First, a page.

What should an employer do?
• The employer should adopt a zero tolerance in terms of its alcohol policy in the workplace. Such policy should be specific and also provide for a summary dismissal, even when the employee has just been tested positive for the use of alcohol or drugs. The rational for such policy should be based on the safety considerations of the employer. This means that an employee may be summarily dismissed irrespective of whether his/her ability to work is impaired or not. To adopt such a policy depends on the status thereof and may sometimes simply require consulting with the employees before the implementation of such policy. The employer should always ensure that all employees are aware that there is a zero tolerance policy and that if they test positive for any usage of alcohol, they will be in breach of the policy and may be subjected to disciplinary action and possible dismissal.
• In addition to the above, the breathalyser apparatus should be properly calibrated and the person administering the test should be trained to do so correctly. The test should also always be done in the presence of a witness.
• However where possible and applicable, evidence should preferably be obtained to show that the employee’s ability to work was impaired – if that was indeed the case.
• If it emerges that an employee is dependent on alcohol the employer has an obligation to consider providing counselling and assist the employee as is set out in item 10 of Schedule 8 of the LRA.
Highly-engaged employees are 87% less likely to leave their companies than their disengaged counterparts, according to research conducted by Officevibe, a Canadian based organisation which provides methods to measure employee satisfaction and tips.
The research also found that companies with engaged employees typically experience 2.5 times more revenue than competitors with low engagement levels. These statistics show that creating a workforce that engages with its employees to ensure they are in sync with the organisational culture is becoming increasingly important, to not only retain staff but to ensure a healthy work environment.
This is according to Marieta Groeneveld, consulting psychometrist at Work Dynamics – a leading HR consultancy in the country, who says that the first and most important step is to establish an identifiable organisational culture. “It is crucial for businesses to have an organisational culture in place that supports the company’s objectives and enables its employees to deliver on the organisational goals. In addition to this, organisational culture can be a key source of competitive advantage and must be maintained and managed effectively.”
She adds that a good tool to use when determining the culture of an organisation is the Organisational Culture Assessment Instrument (OCAI), based on the Competing Values Framework of Cameron and Quinn. “This assessment is used to indicate the current and preferred culture along four culture types, namely Clan (people focused), Adhocracy (entrepreneurial), Market (competitive) and the Hierarchy (process driven). Then through workshops the underlying values are identified.”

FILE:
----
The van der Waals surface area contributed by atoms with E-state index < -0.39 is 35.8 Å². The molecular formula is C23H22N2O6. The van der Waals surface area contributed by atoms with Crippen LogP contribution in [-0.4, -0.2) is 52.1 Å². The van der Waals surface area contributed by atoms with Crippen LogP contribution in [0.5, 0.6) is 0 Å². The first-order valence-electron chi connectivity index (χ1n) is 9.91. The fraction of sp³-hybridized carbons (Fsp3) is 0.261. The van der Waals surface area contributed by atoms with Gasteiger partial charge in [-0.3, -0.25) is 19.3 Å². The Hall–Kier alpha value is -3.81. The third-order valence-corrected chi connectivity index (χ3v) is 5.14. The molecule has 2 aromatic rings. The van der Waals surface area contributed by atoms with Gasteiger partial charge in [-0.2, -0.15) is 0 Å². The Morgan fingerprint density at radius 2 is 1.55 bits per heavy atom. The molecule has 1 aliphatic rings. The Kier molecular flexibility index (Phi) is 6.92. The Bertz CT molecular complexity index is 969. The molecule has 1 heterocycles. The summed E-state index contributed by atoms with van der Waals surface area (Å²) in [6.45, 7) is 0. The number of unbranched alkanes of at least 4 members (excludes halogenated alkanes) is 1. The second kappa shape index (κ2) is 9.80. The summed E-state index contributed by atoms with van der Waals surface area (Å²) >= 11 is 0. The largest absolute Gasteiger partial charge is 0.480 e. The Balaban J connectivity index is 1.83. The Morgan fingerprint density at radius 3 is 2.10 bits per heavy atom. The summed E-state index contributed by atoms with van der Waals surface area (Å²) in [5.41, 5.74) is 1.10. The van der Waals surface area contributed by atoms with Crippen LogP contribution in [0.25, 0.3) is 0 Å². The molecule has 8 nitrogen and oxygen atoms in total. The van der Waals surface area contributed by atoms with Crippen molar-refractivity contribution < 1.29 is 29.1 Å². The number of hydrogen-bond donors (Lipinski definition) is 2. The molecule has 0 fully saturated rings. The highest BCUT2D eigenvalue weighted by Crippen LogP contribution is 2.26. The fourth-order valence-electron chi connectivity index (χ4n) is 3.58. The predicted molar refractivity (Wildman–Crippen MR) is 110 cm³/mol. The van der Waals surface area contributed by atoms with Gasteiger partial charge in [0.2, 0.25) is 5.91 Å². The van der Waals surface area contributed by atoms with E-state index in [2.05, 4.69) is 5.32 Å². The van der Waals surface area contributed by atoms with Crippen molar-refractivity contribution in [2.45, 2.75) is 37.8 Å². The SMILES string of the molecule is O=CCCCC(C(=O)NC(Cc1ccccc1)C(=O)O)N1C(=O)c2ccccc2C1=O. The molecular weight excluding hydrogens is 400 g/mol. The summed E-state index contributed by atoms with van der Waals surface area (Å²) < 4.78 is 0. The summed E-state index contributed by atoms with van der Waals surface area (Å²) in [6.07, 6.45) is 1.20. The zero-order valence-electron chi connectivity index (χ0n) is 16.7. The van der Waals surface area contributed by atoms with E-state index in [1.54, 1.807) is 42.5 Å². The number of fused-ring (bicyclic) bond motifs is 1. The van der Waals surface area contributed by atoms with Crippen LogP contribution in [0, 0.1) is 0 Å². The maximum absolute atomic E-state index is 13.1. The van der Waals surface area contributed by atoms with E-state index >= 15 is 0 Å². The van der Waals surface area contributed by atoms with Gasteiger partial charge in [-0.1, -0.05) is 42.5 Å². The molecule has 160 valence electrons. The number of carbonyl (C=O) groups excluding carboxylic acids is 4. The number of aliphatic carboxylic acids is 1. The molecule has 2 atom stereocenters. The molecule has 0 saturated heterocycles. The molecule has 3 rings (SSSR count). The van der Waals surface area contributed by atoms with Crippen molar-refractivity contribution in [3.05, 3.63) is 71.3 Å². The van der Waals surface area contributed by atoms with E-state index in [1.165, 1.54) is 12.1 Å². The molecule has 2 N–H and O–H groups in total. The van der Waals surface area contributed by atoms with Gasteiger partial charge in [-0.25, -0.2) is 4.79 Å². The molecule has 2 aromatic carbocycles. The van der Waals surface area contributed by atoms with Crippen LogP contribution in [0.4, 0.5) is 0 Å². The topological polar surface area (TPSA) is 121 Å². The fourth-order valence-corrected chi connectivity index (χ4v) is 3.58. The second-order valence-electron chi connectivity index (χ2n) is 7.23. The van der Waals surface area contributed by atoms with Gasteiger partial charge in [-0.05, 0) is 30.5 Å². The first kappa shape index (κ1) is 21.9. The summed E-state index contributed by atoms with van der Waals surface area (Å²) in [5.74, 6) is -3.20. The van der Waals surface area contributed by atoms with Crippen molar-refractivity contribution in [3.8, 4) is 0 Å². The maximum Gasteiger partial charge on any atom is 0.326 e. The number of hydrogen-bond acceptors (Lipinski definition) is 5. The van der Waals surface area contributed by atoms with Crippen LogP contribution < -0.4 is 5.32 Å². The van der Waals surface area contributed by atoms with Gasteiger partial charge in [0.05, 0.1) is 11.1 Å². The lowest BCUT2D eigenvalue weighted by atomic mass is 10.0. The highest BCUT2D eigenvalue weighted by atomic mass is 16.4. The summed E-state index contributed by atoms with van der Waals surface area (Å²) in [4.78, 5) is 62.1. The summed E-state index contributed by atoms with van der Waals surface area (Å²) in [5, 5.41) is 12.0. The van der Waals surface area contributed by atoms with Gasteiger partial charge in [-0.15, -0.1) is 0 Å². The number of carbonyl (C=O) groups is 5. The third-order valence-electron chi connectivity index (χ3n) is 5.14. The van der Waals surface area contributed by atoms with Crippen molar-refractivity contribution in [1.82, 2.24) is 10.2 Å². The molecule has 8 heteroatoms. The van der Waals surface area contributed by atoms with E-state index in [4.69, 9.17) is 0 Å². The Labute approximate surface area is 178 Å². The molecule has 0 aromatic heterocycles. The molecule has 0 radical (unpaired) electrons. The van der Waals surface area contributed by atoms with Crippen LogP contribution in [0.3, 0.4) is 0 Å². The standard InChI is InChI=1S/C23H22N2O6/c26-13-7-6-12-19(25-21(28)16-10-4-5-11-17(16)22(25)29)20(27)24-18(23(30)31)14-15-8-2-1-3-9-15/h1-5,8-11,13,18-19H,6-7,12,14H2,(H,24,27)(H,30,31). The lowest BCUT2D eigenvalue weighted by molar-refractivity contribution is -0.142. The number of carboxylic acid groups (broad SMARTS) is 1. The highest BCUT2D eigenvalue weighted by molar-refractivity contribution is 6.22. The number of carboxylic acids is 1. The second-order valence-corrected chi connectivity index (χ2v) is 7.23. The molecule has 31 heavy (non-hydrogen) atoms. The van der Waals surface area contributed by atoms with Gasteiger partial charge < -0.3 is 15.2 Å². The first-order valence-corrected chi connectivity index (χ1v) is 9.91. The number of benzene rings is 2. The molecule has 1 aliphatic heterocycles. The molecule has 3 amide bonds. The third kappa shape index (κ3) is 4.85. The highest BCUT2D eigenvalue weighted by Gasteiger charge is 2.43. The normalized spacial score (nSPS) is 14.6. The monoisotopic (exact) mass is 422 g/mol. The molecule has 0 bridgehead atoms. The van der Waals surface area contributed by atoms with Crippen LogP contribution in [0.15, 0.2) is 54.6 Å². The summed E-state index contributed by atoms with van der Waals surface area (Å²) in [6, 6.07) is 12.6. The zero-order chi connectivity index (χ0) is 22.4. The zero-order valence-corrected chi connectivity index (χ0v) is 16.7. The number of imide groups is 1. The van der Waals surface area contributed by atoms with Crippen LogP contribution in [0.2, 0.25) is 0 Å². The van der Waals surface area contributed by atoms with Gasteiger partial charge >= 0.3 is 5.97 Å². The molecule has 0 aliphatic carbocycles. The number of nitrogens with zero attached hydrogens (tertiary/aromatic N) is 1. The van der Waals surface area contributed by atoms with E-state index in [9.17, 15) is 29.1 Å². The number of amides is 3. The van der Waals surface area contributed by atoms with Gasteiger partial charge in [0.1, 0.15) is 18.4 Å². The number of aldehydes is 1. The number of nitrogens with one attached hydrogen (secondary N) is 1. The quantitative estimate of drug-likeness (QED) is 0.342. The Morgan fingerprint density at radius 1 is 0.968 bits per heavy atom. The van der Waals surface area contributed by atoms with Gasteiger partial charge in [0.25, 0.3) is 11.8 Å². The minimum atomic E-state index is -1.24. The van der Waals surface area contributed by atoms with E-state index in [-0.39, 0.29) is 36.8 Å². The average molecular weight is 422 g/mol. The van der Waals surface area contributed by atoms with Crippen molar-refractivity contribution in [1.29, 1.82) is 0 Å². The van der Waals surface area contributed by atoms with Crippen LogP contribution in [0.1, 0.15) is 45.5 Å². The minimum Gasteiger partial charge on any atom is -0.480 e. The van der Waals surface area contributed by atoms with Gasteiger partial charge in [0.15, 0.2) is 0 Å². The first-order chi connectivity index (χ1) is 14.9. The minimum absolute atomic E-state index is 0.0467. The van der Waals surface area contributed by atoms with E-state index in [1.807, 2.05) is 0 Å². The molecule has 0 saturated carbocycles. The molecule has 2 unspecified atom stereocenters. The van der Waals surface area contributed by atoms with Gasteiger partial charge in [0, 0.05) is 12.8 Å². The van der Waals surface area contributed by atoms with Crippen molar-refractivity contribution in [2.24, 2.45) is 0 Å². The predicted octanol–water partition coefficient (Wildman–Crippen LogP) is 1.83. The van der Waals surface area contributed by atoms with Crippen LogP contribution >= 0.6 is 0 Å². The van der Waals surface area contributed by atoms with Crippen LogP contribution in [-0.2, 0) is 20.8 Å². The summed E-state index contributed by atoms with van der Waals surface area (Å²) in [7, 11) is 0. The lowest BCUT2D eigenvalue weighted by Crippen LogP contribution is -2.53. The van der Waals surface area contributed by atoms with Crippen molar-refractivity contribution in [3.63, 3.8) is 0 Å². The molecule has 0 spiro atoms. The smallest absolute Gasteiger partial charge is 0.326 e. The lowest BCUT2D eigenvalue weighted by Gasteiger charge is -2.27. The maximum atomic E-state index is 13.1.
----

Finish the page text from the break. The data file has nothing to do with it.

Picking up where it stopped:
There are various ways in which an organisation can measure whether employees and prospective employees fit their culture, says Groeneveld. “One of the most widely used methods involves workshops and culture surveys to determine a broad and efficient examination of prospective employees.”
The next step involves recruiters and interviewers, as they need to understand how the culture fit, or rather culture misfit, translates into the screening questions, explains Groeneveld. “These screening questions help to screen out, for example, individuals who are too aggressive, rude and individualistic when the dominant culture is a clan culture and requires collaboration, respect and teamwork, regardless of their expertise. The culture fit of a person is then determined by calculating the correlation between the profiles of the organisations values with the profile of the individual’s preferences.”
Groeneveld warns that the situation needs to be approached with some caution because culture fit procedures should not instantly restrict entry for people with oppositional values. “This could result in insufficient diversity in an attempt to maintain the current culture. Carefully examining the current versus desired culture as measured by the OCAI provides invaluable insights.”
“It is therefore advisable for organisations to partner with an independent service provider who can objectively judge the suitability of a potential candidate and who can identify the need for organisational culture to be re-evaluated,” concludes Groeneveld. In order to build a resilient organisational culture, businesses must not only hire employees based on stability, but must focus specifically on adaptability. Additionally, it is important to hire a diverse group of people. If everyone in the organisation thinks the same, there is little room for innovation. On the other hand, if the organisation only hires innovators, who would bring stability and act as the voice of reason?”
A healthy employee is a fulfilled employee, and a content employee is a productive employee. Establishing and growing a forward-thinking, modern workforce involves not only nurturing intellectual ability, but taking care of the holistic well-being of your employees too.
Access to structured learning in the workplace and workplace mentors can increase employability of graduates. It plays a crucial role in the career success of job seekers and can boost economic progress, especially in a developing country such as South Africa.